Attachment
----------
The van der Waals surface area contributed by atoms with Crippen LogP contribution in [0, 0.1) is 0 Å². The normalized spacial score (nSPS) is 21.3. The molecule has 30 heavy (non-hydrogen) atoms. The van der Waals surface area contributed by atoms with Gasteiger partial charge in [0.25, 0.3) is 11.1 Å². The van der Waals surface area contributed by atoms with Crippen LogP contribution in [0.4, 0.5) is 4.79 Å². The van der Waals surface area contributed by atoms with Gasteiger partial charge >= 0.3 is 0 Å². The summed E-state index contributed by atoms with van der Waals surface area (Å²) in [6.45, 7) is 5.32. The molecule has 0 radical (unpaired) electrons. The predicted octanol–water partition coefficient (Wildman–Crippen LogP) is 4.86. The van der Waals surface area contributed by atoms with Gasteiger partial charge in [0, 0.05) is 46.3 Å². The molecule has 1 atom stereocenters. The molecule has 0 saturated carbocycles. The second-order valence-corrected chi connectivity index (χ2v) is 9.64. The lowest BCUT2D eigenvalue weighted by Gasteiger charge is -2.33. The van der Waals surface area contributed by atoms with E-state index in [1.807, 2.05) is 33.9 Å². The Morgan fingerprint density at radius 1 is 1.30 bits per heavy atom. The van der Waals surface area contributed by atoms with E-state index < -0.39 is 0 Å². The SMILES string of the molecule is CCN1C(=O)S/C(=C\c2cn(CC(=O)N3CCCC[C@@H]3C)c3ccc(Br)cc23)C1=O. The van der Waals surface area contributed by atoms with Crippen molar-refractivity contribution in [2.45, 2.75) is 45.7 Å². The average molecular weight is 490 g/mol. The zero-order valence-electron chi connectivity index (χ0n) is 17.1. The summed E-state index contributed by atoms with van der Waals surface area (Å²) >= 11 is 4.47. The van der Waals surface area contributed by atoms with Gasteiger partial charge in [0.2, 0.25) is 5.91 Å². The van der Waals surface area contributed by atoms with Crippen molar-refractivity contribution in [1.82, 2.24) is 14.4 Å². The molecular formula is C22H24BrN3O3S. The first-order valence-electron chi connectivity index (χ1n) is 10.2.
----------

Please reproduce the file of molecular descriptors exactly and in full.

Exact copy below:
The van der Waals surface area contributed by atoms with Crippen LogP contribution in [0, 0.1) is 0 Å². The normalized spacial score (nSPS) is 21.3. The molecule has 30 heavy (non-hydrogen) atoms. The van der Waals surface area contributed by atoms with Gasteiger partial charge in [0.25, 0.3) is 11.1 Å². The van der Waals surface area contributed by atoms with Crippen LogP contribution in [0.4, 0.5) is 4.79 Å². The van der Waals surface area contributed by atoms with Gasteiger partial charge >= 0.3 is 0 Å². The summed E-state index contributed by atoms with van der Waals surface area (Å²) in [6.45, 7) is 5.32. The molecule has 0 radical (unpaired) electrons. The predicted octanol–water partition coefficient (Wildman–Crippen LogP) is 4.86. The van der Waals surface area contributed by atoms with Gasteiger partial charge in [0, 0.05) is 46.3 Å². The molecule has 1 atom stereocenters. The molecule has 0 saturated carbocycles. The second-order valence-corrected chi connectivity index (χ2v) is 9.64. The lowest BCUT2D eigenvalue weighted by Gasteiger charge is -2.33. The van der Waals surface area contributed by atoms with E-state index in [1.807, 2.05) is 33.9 Å². The Morgan fingerprint density at radius 1 is 1.30 bits per heavy atom. The van der Waals surface area contributed by atoms with E-state index < -0.39 is 0 Å². The SMILES string of the molecule is CCN1C(=O)S/C(=C\c2cn(CC(=O)N3CCCC[C@@H]3C)c3ccc(Br)cc23)C1=O. The van der Waals surface area contributed by atoms with Crippen molar-refractivity contribution in [2.45, 2.75) is 45.7 Å². The average molecular weight is 490 g/mol. The zero-order valence-electron chi connectivity index (χ0n) is 17.1. The summed E-state index contributed by atoms with van der Waals surface area (Å²) >= 11 is 4.47. The van der Waals surface area contributed by atoms with Gasteiger partial charge in [0.2, 0.25) is 5.91 Å². The van der Waals surface area contributed by atoms with Crippen molar-refractivity contribution in [1.82, 2.24) is 14.4 Å². The molecular formula is C22H24BrN3O3S. The first-order valence-electron chi connectivity index (χ1n) is 10.2.